Ways to prevent mould

The best way to prevent mould colonies from forming is to deprive spores of the conditions they need to flourish. By reducing the humidity in your home and removing sources of nutrition by regularly cleaning you can go a long way in preventing mould from taking root.

Proper Home ventilation

Proper home ventilation is one of the key methods to stop spore buildup in your home. Even though mould spores are spread by air currents, having clean airflow means that the spores don’t reach critical levels. One simple way to ensure the flow of fresh air is to open a window or door on opposite sides of the room to create cross ventilation. A device such as a LockLatch allows you to lock any window or door in an open position allowing you to provide regular ventilation to any rooms that may be affected by mould.


Keeps things dry

Mould thrives in water, so be sure to keep things dry. Be particularly vigilant with puddles that form in kitchens, bathrooms or laundry rooms as these rooms are particularly prone to mould.

Clean regularly

Regularly cleaning your home and vacuuming is another effective mould prevention measure you can take, as this gets rid of the organic matter mould needs to survive.

Humidity control

Drying out the air is another useful tactic for stopping mould in its tracks. By using a mechanical ventilation device such as an air conditioning unit or dehumidifier you can control the humidity levels to ensure that mould doesn’t form.

Check for leaks

Always be on the lookout for the telltale signs of leaks, whether they be waterproofing issues or leaking plumbing. If you see damp forming you will need to contact a builder or plumber to look into the issue.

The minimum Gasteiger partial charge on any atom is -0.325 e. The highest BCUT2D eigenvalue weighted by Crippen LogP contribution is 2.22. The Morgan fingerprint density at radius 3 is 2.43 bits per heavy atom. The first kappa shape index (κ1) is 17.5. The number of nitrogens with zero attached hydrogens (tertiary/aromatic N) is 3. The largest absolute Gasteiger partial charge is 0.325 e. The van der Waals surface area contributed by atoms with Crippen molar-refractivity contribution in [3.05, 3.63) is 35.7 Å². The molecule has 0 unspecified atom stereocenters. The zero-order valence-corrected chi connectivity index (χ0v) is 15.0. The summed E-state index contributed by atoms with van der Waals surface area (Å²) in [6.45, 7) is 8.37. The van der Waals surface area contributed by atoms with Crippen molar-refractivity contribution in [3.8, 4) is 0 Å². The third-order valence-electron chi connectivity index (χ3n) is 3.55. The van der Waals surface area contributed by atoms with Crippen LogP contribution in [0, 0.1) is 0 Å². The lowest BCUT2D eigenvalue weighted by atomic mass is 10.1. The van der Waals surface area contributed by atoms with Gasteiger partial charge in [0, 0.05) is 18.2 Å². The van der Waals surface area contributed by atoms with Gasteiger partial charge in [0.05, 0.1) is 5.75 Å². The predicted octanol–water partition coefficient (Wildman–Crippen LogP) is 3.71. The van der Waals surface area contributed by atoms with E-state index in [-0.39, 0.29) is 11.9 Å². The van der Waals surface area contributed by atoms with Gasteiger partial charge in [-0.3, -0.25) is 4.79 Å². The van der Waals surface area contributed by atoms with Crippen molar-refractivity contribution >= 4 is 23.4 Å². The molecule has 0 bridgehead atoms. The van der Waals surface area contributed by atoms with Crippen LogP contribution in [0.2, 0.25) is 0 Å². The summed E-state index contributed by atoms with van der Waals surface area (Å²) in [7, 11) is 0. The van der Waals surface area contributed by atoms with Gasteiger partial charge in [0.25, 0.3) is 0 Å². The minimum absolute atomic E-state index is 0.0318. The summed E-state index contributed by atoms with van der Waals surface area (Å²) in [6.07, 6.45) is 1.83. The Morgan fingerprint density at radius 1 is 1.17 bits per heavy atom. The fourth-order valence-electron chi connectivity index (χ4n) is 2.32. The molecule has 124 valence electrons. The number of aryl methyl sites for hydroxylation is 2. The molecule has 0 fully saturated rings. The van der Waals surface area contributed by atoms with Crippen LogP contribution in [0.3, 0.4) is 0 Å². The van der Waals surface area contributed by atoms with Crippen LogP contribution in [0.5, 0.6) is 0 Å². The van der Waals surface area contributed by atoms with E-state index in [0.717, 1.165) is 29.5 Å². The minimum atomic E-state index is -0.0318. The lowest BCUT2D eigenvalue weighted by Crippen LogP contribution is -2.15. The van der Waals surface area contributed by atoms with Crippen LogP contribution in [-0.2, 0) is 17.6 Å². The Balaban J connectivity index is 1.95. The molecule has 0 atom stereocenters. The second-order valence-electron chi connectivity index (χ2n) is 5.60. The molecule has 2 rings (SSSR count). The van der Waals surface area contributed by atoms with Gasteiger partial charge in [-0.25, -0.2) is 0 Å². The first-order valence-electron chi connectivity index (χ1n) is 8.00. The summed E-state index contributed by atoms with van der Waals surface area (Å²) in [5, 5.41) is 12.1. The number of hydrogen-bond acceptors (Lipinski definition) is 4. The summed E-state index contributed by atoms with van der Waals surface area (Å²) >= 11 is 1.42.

What kills mould in the home?

Prevention is better than cure, but if you do get mould in your home, you will need to know how to clean it. While cleaning can be done relatively simply with household chemicals, if your mould problem is recurring or more serious you should consult a professional.

White wine vinegar

White wine vinegar is so effective at killing mould that some people prefer using it to chemical cleaners. Spray the mould with neat white wine vinegar, wait 30 minutes and the mould should start to die and disappear.

Chlorine bleach

While chlorine beach is relatively effective at killing mould it doesn’t work effectively on porous substances such as wood. This is because it struggles to penetrate the surfaces and kill the roots of the mould.

Hydrogen peroxide

Just like with vinegar you need to spray the mould with 3% hydrogen peroxide and wait for ten minutes or until the hydrogen peroxide stops bubbling. You can then wipe the mould away with a cloth.

Home ventilation

For smaller colonies sometimes just opening a window or door and letting the fresh air in is enough to kill mould. 

Since proper home ventilation is such an effective and simple way to stop mould buildup, why don’t you start protecting yourself and your family with a LockLatch